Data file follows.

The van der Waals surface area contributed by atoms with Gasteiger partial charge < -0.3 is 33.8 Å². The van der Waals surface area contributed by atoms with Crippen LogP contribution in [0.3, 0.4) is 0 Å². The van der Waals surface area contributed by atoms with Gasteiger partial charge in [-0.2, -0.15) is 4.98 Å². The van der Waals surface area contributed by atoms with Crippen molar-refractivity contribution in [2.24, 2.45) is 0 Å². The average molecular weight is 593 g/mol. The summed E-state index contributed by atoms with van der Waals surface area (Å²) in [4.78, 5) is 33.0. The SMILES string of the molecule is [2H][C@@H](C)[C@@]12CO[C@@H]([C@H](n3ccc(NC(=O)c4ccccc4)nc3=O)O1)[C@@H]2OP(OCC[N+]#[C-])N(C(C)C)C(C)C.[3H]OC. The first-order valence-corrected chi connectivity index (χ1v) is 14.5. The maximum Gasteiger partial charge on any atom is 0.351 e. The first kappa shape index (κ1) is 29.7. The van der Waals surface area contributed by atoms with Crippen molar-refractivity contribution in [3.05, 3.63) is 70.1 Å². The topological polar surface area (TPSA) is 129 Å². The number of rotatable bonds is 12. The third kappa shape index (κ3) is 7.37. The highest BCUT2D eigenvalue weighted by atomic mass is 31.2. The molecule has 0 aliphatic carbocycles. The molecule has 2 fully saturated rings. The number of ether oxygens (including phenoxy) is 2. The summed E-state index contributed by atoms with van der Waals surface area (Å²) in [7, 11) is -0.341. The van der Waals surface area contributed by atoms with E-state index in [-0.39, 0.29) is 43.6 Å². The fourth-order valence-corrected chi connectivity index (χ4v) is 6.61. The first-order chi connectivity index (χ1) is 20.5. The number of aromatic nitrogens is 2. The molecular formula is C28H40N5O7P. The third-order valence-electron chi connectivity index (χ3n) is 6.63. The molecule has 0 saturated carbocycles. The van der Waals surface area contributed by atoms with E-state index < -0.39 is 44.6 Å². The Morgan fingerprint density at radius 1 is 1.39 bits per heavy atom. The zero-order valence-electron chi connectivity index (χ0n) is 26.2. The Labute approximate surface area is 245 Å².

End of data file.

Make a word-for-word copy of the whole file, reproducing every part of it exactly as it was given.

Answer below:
The van der Waals surface area contributed by atoms with Gasteiger partial charge < -0.3 is 33.8 Å². The van der Waals surface area contributed by atoms with Crippen LogP contribution in [0.3, 0.4) is 0 Å². The van der Waals surface area contributed by atoms with Gasteiger partial charge in [-0.2, -0.15) is 4.98 Å². The van der Waals surface area contributed by atoms with Crippen molar-refractivity contribution in [2.24, 2.45) is 0 Å². The average molecular weight is 593 g/mol. The summed E-state index contributed by atoms with van der Waals surface area (Å²) in [4.78, 5) is 33.0. The SMILES string of the molecule is [2H][C@@H](C)[C@@]12CO[C@@H]([C@H](n3ccc(NC(=O)c4ccccc4)nc3=O)O1)[C@@H]2OP(OCC[N+]#[C-])N(C(C)C)C(C)C.[3H]OC. The first-order valence-corrected chi connectivity index (χ1v) is 14.5. The maximum Gasteiger partial charge on any atom is 0.351 e. The first kappa shape index (κ1) is 29.7. The van der Waals surface area contributed by atoms with Crippen molar-refractivity contribution in [3.05, 3.63) is 70.1 Å². The topological polar surface area (TPSA) is 129 Å². The number of rotatable bonds is 12. The third kappa shape index (κ3) is 7.37. The highest BCUT2D eigenvalue weighted by atomic mass is 31.2. The molecule has 0 aliphatic carbocycles. The molecule has 2 fully saturated rings. The number of ether oxygens (including phenoxy) is 2. The summed E-state index contributed by atoms with van der Waals surface area (Å²) in [7, 11) is -0.341. The van der Waals surface area contributed by atoms with E-state index in [-0.39, 0.29) is 43.6 Å². The fourth-order valence-corrected chi connectivity index (χ4v) is 6.61. The first-order chi connectivity index (χ1) is 20.5. The number of aromatic nitrogens is 2. The molecular formula is C28H40N5O7P. The third-order valence-electron chi connectivity index (χ3n) is 6.63. The molecule has 0 saturated carbocycles. The van der Waals surface area contributed by atoms with E-state index < -0.39 is 44.6 Å². The Morgan fingerprint density at radius 1 is 1.39 bits per heavy atom. The zero-order valence-electron chi connectivity index (χ0n) is 26.2. The Labute approximate surface area is 245 Å².